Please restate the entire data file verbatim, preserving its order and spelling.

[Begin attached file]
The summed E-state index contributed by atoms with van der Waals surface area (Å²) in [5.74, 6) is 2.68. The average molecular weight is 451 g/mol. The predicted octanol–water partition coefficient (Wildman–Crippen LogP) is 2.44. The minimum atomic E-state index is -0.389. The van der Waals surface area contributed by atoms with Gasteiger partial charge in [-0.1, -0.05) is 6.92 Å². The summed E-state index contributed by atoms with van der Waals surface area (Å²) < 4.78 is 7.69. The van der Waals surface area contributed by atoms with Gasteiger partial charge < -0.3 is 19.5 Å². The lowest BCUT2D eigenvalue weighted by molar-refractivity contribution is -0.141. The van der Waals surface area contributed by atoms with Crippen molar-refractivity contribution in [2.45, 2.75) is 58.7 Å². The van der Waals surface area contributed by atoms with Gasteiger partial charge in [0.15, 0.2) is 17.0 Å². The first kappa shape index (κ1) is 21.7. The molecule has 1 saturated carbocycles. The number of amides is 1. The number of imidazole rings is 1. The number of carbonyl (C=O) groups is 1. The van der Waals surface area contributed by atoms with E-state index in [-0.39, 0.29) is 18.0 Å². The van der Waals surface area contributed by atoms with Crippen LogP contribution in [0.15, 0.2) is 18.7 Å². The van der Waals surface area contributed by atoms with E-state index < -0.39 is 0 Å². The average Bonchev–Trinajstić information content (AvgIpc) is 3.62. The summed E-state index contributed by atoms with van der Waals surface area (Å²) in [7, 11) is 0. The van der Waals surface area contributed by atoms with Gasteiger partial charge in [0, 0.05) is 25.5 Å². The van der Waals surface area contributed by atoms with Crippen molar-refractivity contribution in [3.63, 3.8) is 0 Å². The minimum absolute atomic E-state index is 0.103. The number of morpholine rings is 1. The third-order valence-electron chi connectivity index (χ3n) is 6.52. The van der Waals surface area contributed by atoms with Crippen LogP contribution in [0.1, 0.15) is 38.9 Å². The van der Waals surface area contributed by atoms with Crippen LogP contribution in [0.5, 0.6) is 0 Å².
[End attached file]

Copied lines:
The summed E-state index contributed by atoms with van der Waals surface area (Å²) in [5.74, 6) is 2.68. The average molecular weight is 451 g/mol. The predicted octanol–water partition coefficient (Wildman–Crippen LogP) is 2.44. The minimum atomic E-state index is -0.389. The van der Waals surface area contributed by atoms with Gasteiger partial charge in [-0.1, -0.05) is 6.92 Å². The summed E-state index contributed by atoms with van der Waals surface area (Å²) < 4.78 is 7.69. The van der Waals surface area contributed by atoms with Gasteiger partial charge < -0.3 is 19.5 Å². The lowest BCUT2D eigenvalue weighted by molar-refractivity contribution is -0.141. The van der Waals surface area contributed by atoms with Crippen molar-refractivity contribution in [2.45, 2.75) is 58.7 Å². The van der Waals surface area contributed by atoms with Gasteiger partial charge in [0.15, 0.2) is 17.0 Å². The first kappa shape index (κ1) is 21.7. The molecule has 1 saturated carbocycles. The number of amides is 1. The number of imidazole rings is 1. The number of carbonyl (C=O) groups is 1. The van der Waals surface area contributed by atoms with E-state index in [-0.39, 0.29) is 18.0 Å². The van der Waals surface area contributed by atoms with Crippen LogP contribution in [0.15, 0.2) is 18.7 Å². The van der Waals surface area contributed by atoms with E-state index < -0.39 is 0 Å². The average Bonchev–Trinajstić information content (AvgIpc) is 3.62. The summed E-state index contributed by atoms with van der Waals surface area (Å²) in [7, 11) is 0. The van der Waals surface area contributed by atoms with Gasteiger partial charge in [0, 0.05) is 25.5 Å². The van der Waals surface area contributed by atoms with Crippen molar-refractivity contribution in [3.63, 3.8) is 0 Å². The minimum absolute atomic E-state index is 0.103. The number of morpholine rings is 1. The third-order valence-electron chi connectivity index (χ3n) is 6.52. The van der Waals surface area contributed by atoms with Crippen LogP contribution in [0.1, 0.15) is 38.9 Å². The van der Waals surface area contributed by atoms with Crippen LogP contribution in [0.5, 0.6) is 0 Å².